So if you’re a Peugeot car dealer, don’t bid on your own business brand; instead, bid on “Peugeot cars for sale.” It helps match you up with people who are looking for specific products but who have a variety of suppliers to buy from.
#6 – Find Your Long-tail Keywords
Many businesses and individuals stick to short-tail keywords; that is, keywords that are only 1-3 words long, such as “buy Peugeot cars.” This is the easiest way to make sure that you’re bidding to as broad an audience as possible, and likely getting more clicks.
However, a long-tail keyword like “buy used Peugeot cars London” is more specific, but it’s also going to appear more prevalently to those specific people who are more likely to convert. So you’ll want to find the long-tail keywords that apply best to your business.
A good way to do that is to look at the organic search results that have led to your web pages in the past.
#7 – Quality over Quantity
Many PPC platforms have their own standards for what can help you win a bid. It’s not just about how much you’re willing to spend, but the quality of your ads, as well. In AdWords, for instance, this is measured by a “Quality Score”.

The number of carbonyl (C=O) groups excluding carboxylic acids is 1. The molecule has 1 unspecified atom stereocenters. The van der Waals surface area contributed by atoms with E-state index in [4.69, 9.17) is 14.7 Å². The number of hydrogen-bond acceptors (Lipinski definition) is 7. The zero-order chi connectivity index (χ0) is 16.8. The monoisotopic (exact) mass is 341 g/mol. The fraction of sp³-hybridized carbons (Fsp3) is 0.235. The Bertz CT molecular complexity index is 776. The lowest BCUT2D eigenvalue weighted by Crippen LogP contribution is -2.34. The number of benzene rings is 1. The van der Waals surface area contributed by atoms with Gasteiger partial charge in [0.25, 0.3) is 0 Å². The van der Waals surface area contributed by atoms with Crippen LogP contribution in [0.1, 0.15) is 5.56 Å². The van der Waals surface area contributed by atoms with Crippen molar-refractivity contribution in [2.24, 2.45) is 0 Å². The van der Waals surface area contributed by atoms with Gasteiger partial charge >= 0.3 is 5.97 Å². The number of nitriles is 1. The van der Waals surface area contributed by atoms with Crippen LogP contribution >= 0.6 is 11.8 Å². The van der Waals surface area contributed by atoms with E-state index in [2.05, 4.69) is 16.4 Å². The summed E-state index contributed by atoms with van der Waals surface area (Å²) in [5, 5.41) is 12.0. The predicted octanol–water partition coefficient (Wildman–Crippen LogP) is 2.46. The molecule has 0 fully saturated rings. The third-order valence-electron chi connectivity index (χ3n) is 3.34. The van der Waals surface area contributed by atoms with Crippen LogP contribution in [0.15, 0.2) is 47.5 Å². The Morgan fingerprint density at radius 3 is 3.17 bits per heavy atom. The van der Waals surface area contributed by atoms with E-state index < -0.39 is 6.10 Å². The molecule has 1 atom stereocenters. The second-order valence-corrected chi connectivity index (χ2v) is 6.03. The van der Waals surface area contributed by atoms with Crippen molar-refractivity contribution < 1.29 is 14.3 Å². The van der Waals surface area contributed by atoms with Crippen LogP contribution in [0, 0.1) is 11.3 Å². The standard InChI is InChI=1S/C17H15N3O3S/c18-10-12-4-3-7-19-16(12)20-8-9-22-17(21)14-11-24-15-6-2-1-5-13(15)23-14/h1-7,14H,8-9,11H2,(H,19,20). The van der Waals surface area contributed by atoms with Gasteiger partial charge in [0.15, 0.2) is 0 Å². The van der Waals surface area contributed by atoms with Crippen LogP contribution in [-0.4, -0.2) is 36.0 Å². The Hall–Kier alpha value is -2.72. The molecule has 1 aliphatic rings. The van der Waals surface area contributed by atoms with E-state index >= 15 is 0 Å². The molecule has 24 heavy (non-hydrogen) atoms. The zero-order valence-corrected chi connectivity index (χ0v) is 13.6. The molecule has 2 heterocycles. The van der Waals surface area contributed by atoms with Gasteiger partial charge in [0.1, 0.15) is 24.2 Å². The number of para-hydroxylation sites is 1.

This takes into account not just your click-through rate, but the relevance of the ads to the chosen keywords and the relevance of the site to the ads. Improve your Quality Score, first and foremost, by making sure that you’re eliminating any keywords for ad groups where they’re not relevant.
#8 – Focus Your Ad Groups
Relevance is a big part of what makes an ad group likely to have a better Quality Score. For that reason, you should make each of your ad groups fit a specific purpose.
For instance, if your business provides both social media marketing and search engine optimization services, you could brand them both together in ads for general digital marketing.
However, you’re likely to get more clicks and conversions if you create a separate ad group for the social media marketing keywords and for the search engine optimization keywords.